Hollywood wardrobes topic of program at recent Mathontes Club meeting

LaNelle Roberts was resplendent in green sequins as she modeled a copy of the “curtain dress,” designed by Bob Mackie for a skit on “The Carol Burnett Show,” at the recent meeting of the Mathontes Club at the Pine Bluff Country Club.

Roberts’ copy and the original dress were complete with a curtain rod across the shoulders. One of Mackie’s best-remembered creations, it was worn by Carol Burnett for the “Gone With the Wind” parody skit, “Went With the Wind,” on “The Carol Burnett Show.”

During the meeting, Roberts and Sharon Wyatt presented a program on “Wardrobe,” a continuation of the club’s yearlong study of “Hooray for Hollywood.”

Mackie was the costume designer for Burnett for the 11 years of her show. He was discovered by Edith Head while working as a novice designer at Paramount Studios. He won nine Emmy awards and has been nominated three times for Academy Awards for costume design.

Wyatt centered her presentation on Head. She wore a black wig with bangs and, black round-framed glasses, trademarks of the well-known American costume designer. Head won eight Academy Awards for Costume Design, holding the record in this category. She has also won more Academy Awards than any other women. She won her first in 1950 for “The Heiress” and the last in 1974 for “The Sting,” Between 1948 and 1966, she was nominated for 35 Academy Awards, winning eight times, receiving more Oscars than any other woman.

She gained notability for Dorothy Lamour’s trademark sarong dress and became a household name after the Academy Awards created a new category for Costume Designer in 1948. She was considered exceptional for her close working relationship with her female stars, which included virtually every top female star in Hollywood.

With no art, design and costume design experience, she was hired as a costume sketch artist at Paramount Pictures in the costume department in 1924. She designed for silent films and by 1930 she was established as one of Hollywood’s leading costume designers. She was at Paramount for 43 years. She went to Universal Pictures on March 27, 1967, possibly prompted by her extensive work for director Alfred Hitchcock, who had moved to Universal in 1960.

In the late 1970s, she was asked to design a women’s uniform for the United States Coast Guard. She called this assignment a highlight in her career and received the meritorious Public Service Award for her efforts. As the number of studio-based films declined and many of her favorite stars retired, she became more active in TV costume design.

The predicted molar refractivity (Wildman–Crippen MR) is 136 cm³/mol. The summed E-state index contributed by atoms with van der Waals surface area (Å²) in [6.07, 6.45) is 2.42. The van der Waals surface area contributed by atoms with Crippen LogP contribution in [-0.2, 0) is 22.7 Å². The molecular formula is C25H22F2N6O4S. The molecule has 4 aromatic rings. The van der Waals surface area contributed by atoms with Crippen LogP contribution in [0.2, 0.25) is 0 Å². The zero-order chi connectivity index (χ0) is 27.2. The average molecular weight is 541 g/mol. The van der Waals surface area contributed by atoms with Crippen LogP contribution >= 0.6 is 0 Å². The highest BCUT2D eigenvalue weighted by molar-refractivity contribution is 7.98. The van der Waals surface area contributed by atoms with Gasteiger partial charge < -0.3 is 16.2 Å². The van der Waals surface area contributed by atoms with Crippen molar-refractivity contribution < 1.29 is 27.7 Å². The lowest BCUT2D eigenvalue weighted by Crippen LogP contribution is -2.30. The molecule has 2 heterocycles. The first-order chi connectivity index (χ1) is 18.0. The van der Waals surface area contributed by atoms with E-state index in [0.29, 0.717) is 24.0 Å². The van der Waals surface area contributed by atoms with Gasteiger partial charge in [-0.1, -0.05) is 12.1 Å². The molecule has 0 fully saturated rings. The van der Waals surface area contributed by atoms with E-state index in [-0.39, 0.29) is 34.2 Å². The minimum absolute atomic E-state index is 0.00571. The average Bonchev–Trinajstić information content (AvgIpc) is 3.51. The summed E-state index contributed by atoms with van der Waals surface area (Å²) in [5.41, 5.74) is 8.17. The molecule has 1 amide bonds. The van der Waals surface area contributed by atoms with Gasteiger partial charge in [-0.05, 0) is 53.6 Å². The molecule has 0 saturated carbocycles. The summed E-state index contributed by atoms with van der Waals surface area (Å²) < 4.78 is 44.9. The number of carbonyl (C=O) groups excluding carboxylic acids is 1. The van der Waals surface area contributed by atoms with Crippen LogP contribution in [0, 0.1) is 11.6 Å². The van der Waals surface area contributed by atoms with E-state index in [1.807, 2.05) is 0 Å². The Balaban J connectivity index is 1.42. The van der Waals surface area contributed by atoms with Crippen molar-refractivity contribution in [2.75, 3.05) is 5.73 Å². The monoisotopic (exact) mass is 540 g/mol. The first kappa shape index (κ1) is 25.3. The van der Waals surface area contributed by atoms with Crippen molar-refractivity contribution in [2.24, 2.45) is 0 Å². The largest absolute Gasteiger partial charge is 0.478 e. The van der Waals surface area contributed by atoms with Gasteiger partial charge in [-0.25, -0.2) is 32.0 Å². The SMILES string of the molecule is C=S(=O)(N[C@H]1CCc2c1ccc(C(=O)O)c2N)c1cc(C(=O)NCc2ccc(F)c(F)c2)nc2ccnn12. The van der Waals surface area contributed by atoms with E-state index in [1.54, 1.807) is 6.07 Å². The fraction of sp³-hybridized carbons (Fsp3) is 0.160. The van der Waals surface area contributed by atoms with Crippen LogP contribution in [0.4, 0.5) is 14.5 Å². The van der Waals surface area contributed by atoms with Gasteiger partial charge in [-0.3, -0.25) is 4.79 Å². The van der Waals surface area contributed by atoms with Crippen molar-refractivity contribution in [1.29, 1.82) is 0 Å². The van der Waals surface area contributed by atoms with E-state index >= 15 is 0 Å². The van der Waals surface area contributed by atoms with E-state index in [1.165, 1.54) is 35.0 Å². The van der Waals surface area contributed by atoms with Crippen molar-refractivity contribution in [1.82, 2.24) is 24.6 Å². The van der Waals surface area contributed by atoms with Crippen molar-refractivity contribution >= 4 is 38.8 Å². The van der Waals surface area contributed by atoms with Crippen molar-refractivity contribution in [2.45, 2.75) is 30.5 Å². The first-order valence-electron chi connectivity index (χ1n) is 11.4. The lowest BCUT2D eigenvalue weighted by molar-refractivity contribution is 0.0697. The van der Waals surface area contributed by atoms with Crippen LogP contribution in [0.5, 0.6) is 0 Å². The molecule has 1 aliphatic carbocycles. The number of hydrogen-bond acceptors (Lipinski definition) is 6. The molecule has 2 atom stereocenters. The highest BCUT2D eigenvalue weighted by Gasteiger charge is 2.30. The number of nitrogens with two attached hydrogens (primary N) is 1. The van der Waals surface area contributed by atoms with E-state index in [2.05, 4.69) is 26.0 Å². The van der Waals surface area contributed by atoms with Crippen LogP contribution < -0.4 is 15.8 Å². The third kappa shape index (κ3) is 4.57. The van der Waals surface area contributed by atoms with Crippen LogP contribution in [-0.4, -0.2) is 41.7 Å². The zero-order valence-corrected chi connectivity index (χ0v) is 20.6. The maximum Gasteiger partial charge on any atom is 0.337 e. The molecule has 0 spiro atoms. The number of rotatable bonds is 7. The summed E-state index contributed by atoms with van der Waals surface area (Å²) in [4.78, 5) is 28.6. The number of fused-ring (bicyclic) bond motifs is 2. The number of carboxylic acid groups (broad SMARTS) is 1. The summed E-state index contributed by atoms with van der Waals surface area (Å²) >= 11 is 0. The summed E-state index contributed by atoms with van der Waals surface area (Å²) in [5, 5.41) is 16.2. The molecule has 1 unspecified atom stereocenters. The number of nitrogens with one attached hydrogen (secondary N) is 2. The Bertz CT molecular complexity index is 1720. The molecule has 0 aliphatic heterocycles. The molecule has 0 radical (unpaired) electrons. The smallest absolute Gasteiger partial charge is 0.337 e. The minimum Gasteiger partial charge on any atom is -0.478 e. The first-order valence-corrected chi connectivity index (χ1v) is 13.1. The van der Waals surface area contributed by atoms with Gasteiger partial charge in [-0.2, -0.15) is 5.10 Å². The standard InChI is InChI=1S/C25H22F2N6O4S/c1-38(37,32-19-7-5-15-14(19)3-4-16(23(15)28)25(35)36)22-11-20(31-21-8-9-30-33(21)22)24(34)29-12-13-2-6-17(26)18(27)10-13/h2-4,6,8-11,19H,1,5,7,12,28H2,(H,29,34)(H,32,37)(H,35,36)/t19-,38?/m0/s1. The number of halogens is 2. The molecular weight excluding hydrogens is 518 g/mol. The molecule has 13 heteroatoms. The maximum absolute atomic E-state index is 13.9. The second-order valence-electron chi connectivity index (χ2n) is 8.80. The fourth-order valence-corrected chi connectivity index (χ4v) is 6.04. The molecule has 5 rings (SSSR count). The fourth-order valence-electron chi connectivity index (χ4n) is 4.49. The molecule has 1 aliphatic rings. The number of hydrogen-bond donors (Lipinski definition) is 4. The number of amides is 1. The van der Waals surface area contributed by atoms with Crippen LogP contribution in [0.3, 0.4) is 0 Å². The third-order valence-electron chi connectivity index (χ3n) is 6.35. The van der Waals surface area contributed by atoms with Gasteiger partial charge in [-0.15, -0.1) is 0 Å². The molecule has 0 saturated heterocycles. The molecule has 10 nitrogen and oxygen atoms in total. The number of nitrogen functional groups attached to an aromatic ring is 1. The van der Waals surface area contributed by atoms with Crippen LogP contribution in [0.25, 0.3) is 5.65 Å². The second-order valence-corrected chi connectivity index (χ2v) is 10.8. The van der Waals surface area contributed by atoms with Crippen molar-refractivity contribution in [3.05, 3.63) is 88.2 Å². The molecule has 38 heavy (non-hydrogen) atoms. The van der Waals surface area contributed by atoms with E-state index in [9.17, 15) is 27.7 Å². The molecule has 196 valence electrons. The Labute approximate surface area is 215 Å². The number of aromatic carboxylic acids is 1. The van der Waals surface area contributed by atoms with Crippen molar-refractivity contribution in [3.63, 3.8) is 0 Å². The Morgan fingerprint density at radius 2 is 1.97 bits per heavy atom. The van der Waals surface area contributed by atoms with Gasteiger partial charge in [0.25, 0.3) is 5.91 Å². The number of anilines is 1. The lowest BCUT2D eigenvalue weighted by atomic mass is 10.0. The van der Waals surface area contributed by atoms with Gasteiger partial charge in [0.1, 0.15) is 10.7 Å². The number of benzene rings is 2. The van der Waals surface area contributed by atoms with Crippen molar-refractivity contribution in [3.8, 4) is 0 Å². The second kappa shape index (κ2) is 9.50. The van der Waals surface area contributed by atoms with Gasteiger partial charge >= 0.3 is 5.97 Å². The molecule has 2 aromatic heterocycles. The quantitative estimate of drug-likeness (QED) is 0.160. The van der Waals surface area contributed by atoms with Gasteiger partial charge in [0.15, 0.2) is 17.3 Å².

Her last movie was a black-and-white comedy, “Dead Men Don’t Wear Plaid,” starring Steve Martin and Carl Reiner. For it she recreated fashions of the 1940s. It was released shortly after her death and dedicated to her memory.

The Academy Awards for Best Costume Design in two subcategories — black and white and color — were first given at the 21st Academy Awards on March 24, 1949, Roberts said.

At the 30th Academy Awards on March 26, 1958, the two subcategories were merged. At the 32nd Academy Awards, the two subcategories – black and white and color – were reestablished. Eight years later, they were combined permanently.

From 1949 to 1966, most award given for black and white went to contemporary files. Color award winners were dominated by epics, fantasies, and musicals. Since the merger in 1967, only two contemporary movies have won.

During the business session, presided over by Ginny Clement, vice president, Sue Smith, chairman of the nominating committee, gave the report.

Other members of the committee were Karen Johnson and Phoebe Spharler.

The slate of officers for 2014-16 is Clement, president; Sue Merritt, vice president; Linda Eubank, recording secretary; Mary McBee, corresponding secretary; Catherine Anne Atkinson, treasurer; and Kitty Rubenstein, parliamentarian.

Lyle Williams was welcomed as a guest.

The guests were seated at tables for eight. The central focus of each centerpiece was an arm bouquet of spring flowers. Each was surrounded by a variety of wardrobe items, accessories and costume drawings.

A dessert course was served by the hostesses, Spharler, Pauline Cherry, McBee and Sue Trulock.